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  9. Gypsi

    Gypsi Super Moderator Staff Member

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    I tried vinegar, didn't work near as well. and for aquatics, sometimes I would have a bleach bucket on my truck, tablespoon to a gallon, and that helped but straight bleach is the fastest. Plain, no scent.
     
  10. roadkillbobb

    roadkillbobb Member

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    cool, thanxs for that tip..
     
  11. eltalia

    eltalia New Member

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    G'day.. from language used I assume you are located above Lat.28N so it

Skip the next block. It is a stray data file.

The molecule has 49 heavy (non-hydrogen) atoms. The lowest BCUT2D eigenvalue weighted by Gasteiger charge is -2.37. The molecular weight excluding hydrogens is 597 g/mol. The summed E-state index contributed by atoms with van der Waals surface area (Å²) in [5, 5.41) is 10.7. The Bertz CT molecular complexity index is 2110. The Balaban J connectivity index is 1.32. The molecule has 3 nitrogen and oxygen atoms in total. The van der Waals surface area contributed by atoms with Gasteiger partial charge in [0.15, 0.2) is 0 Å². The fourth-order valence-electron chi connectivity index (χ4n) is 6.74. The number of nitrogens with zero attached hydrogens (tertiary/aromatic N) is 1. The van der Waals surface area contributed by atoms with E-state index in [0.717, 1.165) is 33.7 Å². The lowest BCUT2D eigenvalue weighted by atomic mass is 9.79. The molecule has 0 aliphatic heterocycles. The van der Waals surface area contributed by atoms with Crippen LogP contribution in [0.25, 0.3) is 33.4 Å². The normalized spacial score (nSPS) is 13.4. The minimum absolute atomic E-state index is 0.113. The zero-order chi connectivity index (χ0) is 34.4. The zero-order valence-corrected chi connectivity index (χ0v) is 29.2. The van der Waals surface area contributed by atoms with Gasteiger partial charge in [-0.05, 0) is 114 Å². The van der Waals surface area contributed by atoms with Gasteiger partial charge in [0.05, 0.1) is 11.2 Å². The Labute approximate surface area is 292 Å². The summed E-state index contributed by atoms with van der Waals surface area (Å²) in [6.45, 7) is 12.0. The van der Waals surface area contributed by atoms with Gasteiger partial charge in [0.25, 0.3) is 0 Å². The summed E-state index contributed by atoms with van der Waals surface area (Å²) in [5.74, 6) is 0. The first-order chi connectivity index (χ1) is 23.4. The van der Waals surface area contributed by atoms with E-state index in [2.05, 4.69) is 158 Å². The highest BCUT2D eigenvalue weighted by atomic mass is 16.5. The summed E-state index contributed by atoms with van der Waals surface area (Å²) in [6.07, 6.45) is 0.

is too late in your year to do any more than wait till the near end of winter
    to plan for giving that colony a home.
    In the meantime, wear a hat... I keep my collection by the yard door and rarely
    venture outside to the yard without one on. Eyeware helps also, with clear lens
    being best. An inquistive bee - and usually that is all that is intended - will always
    go bump tbe crown or the eyes, it's just what they do.
    And yes, if bees are going to be your thing then resolve must become your
    backstop. For Apis.* stinging a mammal once is the only thing they can do, the
    rest is bluff, or death throes (sp?).
    As habit I carry a penknife at all times. When stung - not IF - there is maybe 10
    seconds to scrape the barb out to deny injection. In that time a frame/box can be
    put aside - not dropped - and the knife deployed to remove the barb. The site will
    then sting for maybe 30secondslonger, learn to ignore that. For hits in delicate